At the top we got a dirt path and the local man pointed us in the right direction and off we went. I’m not even exaggerating when I say the path was SO steep! We trudged up the path for about 40 minutes before we started to wonder how far we actually had to go. It was around 3 o’clock at this point, therefore we knew we only had about 3 hours left of daylight to make it to the waterfall. We stopped a local man on his motorbike, who luckily for us spoke good English! We asked him “how far to the waterfall?” He looked shocked that we were walking there and said “Have you walked all the way here? Wow, it’s ermmm, about ermmm, 500m that way”. We were absolutely buzzing with him telling us this as that wasn’t very far at all! We both felt as if we were roasting to death in the 40degree heat up the mountain and to top it off, we were in risk of getting sun stroke with about 250ml of water left between us and our skin that was getting more and more burnt as we walked.
The man we had asked clearly didn’t quite understand what 500m was because we walked for at least another hour and a half! We made our way through the banana plantations that we saw in the YouTube videos. Twice on the way we came to a fork in the path, typically both times we chose the wrong way and had to redirected by locals further up the path. One of those times, we followed the steepest path we had took so far for about 25 minutes before being redirected (Typical!) It was about half 4 when we finally got back to a path that lead back down towards the river. (Top tip - from this stage, every time you get to a fork you need to take the right hand turn in order to always keep to the right of the river.)
We followed the path and came to a huge rock, with a little bit of water trickling off the top. Jac literally turned back to me and said “surely this can’t be it”. We saw a local man on the side of the rocks and made some attempted hand gestures and noises to indicate a water fall. He pointed up and over the top of the rock to a point we couldn’t yet see, we scrambled over the rocks, sweat dripping from our faces, both a little agitated because we thought we were going to continue hiking even further up the river when... blam! We found the waterfall!
Big smiles shot across our faces, ear to ear as we saw the Waterfall. My goodness, it was so so beautiful. It had a huge pool of water in front of it, and an amazing waterfall splashing off of differing levels of rocks. Rocks that definitely looked like they were made to be climbed on! We swam over to the rocks and sat on the level right underneath the waterfall, before climbing up to jump off the highest level! It was absolutely amazing! (And all this was in the dry season - we can’t even imagine what it would be like in wet season!)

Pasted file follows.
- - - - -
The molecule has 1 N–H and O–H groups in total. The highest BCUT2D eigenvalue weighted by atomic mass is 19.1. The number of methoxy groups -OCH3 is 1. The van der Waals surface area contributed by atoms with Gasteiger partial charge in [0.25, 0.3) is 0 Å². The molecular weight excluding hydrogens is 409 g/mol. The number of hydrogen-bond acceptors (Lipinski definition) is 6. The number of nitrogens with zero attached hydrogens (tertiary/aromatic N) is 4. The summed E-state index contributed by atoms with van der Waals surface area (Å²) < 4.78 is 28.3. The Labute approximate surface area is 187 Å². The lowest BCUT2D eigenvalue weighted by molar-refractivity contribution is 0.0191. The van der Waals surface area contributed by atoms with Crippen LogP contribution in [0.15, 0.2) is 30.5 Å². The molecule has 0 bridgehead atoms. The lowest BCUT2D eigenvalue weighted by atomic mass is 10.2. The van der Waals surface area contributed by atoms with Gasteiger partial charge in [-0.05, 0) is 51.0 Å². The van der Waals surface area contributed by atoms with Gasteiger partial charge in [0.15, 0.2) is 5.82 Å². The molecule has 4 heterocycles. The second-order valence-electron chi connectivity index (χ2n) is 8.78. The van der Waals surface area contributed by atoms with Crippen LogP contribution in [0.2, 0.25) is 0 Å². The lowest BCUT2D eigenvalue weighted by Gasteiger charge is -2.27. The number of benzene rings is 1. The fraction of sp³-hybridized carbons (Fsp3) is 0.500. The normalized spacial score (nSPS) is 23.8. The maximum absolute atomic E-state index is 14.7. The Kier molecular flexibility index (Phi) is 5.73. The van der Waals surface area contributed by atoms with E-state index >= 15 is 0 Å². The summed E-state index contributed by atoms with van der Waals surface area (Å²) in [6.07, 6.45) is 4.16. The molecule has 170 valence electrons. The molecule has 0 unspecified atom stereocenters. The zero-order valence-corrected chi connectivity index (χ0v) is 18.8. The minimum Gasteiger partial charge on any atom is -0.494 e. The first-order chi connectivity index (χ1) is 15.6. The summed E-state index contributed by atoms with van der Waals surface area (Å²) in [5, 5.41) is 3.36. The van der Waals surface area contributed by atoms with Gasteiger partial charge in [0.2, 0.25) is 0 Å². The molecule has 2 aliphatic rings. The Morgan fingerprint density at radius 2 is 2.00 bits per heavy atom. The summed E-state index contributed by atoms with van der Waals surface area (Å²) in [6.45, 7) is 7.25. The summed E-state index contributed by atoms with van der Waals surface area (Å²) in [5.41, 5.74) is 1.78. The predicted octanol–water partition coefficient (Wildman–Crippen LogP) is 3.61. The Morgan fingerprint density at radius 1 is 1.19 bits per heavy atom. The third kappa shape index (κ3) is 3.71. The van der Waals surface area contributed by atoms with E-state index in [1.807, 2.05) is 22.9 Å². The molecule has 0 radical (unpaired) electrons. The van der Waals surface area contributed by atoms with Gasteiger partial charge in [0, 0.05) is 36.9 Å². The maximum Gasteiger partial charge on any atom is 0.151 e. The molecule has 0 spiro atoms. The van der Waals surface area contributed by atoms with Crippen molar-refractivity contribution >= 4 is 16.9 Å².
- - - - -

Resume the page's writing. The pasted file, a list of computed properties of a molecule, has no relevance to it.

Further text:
At around half 5, we headed back along the path until we came to the river once more. On the way, we crossed a couple of locals, one of them giving us a fresh papaya to share. We hadn’t eaten since 9am that morning, so we felt like we’d won the lottery with this! Jac ate his half and when it came to him passing it to me, I screamed and knocked it out of his hand by accident as we saw the biggest spider ever on a web next to us!!! The picture below doesn’t do it justice, but the spider was literally bigger than our hands and looked so scary! But unfortunately, I didn’t get to eat my half of the papaya, boohoo!
We scrambled across the rocks, not even bothering to be careful this time as we both waded through the water in our trainers (which typically, absolutely stink now thanks to this haha!) and somehow, found the motorbike still covered with our ingenious camouflage. We drove back to the road, just as the sun was beginning to set, both saying how we had had the most amazing day so far in all of our travels!
We hugely recommend that you go and find the waterfall too! We hope you can use all the points in this blog post to get you there, but it won’t be easy as there is a lot more to the route that we couldn’t really explain in this blog post. Just have fun, get lost, pack some lunch and remember to keep hydrated!
Best day EVER!
Adventure rating - 8/10 (What an amazing day!!!!)
Fitness Level - 6/10 (it was pretty knackering taking our route but it added to the fun)
Fear rating - 3/10 (not overly scary but there is definitely risks so be careful)
Cost per two people - Breakfast $2, Motorbike $4, fuel $1 - we forgot lunch :(